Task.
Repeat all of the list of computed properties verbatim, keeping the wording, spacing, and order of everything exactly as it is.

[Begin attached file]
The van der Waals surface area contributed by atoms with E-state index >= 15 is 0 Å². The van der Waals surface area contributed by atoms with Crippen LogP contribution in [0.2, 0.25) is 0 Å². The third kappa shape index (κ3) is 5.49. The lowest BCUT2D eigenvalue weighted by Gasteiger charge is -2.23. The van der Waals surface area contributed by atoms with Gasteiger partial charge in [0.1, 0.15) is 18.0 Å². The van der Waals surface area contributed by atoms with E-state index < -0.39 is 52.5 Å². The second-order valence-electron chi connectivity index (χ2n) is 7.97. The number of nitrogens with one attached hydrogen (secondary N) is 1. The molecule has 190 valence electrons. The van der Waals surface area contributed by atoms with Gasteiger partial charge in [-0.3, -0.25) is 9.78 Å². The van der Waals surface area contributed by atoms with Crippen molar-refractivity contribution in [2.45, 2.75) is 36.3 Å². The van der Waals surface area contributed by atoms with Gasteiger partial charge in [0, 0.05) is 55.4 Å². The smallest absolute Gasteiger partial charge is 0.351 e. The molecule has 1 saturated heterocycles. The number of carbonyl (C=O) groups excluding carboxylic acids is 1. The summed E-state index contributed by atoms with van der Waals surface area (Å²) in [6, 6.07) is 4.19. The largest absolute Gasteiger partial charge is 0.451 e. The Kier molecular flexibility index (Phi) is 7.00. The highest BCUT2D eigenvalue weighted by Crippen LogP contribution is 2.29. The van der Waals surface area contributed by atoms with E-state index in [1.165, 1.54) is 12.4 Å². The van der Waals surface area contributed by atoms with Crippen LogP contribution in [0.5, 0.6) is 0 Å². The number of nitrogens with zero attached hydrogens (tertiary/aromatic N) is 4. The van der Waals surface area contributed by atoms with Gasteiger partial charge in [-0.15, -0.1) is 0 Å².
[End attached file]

The van der Waals surface area contributed by atoms with E-state index >= 15 is 0 Å². The van der Waals surface area contributed by atoms with Crippen LogP contribution in [0.2, 0.25) is 0 Å². The third kappa shape index (κ3) is 5.49. The lowest BCUT2D eigenvalue weighted by Gasteiger charge is -2.23. The van der Waals surface area contributed by atoms with Gasteiger partial charge in [0.1, 0.15) is 18.0 Å². The van der Waals surface area contributed by atoms with E-state index < -0.39 is 52.5 Å². The second-order valence-electron chi connectivity index (χ2n) is 7.97. The number of nitrogens with one attached hydrogen (secondary N) is 1. The molecule has 190 valence electrons. The van der Waals surface area contributed by atoms with Gasteiger partial charge in [-0.3, -0.25) is 9.78 Å². The van der Waals surface area contributed by atoms with Crippen molar-refractivity contribution in [2.45, 2.75) is 36.3 Å². The van der Waals surface area contributed by atoms with Gasteiger partial charge in [0, 0.05) is 55.4 Å². The smallest absolute Gasteiger partial charge is 0.351 e. The molecule has 1 saturated heterocycles. The number of carbonyl (C=O) groups excluding carboxylic acids is 1. The summed E-state index contributed by atoms with van der Waals surface area (Å²) in [6, 6.07) is 4.19. The largest absolute Gasteiger partial charge is 0.451 e. The Kier molecular flexibility index (Phi) is 7.00. The highest BCUT2D eigenvalue weighted by Crippen LogP contribution is 2.29. The van der Waals surface area contributed by atoms with E-state index in [1.165, 1.54) is 12.4 Å². The van der Waals surface area contributed by atoms with Crippen LogP contribution in [0.5, 0.6) is 0 Å². The number of nitrogens with zero attached hydrogens (tertiary/aromatic N) is 4. The van der Waals surface area contributed by atoms with Gasteiger partial charge in [-0.15, -0.1) is 0 Å².